In this video, Doug Winnie reviews the emulator that comes with Android Studio. Emulators are virtual devices that simulate physical hardware to allow you to test your app, even if you don't have an Android phone or tablet. Emulators include the ability to test using virtual sensors as well, extending what you can test without a physical device.
- [Lecturer] When you create Android apps…you're building them on a computer,…either a desktop or a laptop.…But since the apps are meant to run on a phone…or a tablet, you might not have those available…at your fingertips to upload and test it out.…So what do you do?…The answer is to use an emulator.…Emulators are part of Android Studio…and allow you to build and deploy an app…to a virtual device that is attached to your computer…and use as an emulator to run the app…as if it was installed on a physical device.…There are emulators for multiple types of devices,…and as you test your app you can use them…to see how the app looks and feels…on any of these devices.…
With emulators, though, there are some trade-offs.…For instance, a mobile device has a number of sensors…that might not be on your desktop or laptop,…so the emulator tries to give you an alternate way…to fool the device with phoney information,…or you can't test certain things.…For instance, you might be testing an app…that relies on a GPS sensor.…The emulator can fake a location from a GPS sensor…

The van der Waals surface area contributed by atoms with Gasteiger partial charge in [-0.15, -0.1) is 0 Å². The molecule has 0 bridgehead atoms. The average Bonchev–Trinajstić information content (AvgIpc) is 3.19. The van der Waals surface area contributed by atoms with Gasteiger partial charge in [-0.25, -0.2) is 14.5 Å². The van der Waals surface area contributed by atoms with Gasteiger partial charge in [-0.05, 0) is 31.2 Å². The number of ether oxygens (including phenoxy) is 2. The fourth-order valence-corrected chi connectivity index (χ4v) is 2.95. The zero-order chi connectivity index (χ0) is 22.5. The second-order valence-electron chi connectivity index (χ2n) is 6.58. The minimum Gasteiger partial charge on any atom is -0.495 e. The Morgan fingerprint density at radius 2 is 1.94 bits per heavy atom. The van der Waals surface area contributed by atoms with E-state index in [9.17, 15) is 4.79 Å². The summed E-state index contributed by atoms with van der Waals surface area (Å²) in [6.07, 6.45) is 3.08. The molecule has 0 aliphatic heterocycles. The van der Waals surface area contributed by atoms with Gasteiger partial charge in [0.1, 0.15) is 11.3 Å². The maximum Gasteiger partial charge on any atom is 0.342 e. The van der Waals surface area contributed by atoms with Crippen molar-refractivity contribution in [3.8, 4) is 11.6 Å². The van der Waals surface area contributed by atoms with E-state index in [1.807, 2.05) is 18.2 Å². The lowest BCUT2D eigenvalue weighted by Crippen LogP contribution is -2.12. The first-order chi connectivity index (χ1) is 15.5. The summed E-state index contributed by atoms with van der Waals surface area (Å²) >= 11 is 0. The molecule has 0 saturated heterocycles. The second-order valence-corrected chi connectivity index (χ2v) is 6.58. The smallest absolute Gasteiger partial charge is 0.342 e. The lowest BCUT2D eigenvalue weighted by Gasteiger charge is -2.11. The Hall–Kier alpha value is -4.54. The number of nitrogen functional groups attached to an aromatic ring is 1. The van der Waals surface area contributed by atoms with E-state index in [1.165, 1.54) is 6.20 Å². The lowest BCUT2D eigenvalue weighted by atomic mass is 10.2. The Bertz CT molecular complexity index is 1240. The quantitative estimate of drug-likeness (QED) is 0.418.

- Installing Android Studio
- Coding in Java and XML
- Getting a head start with starter templates
- Working with emulators
- Creating a project, variable, and toast
- Connecting XML widgets to code
- Adding images
- Adding game logic with conditional statements and operators
- Changing the data or design
Skill Level Beginner
1. Android Basics
Test your setup2m 56s
3. The Major Parts
4. Make an App
5. Tinkering with Your App
Next steps1m 4s
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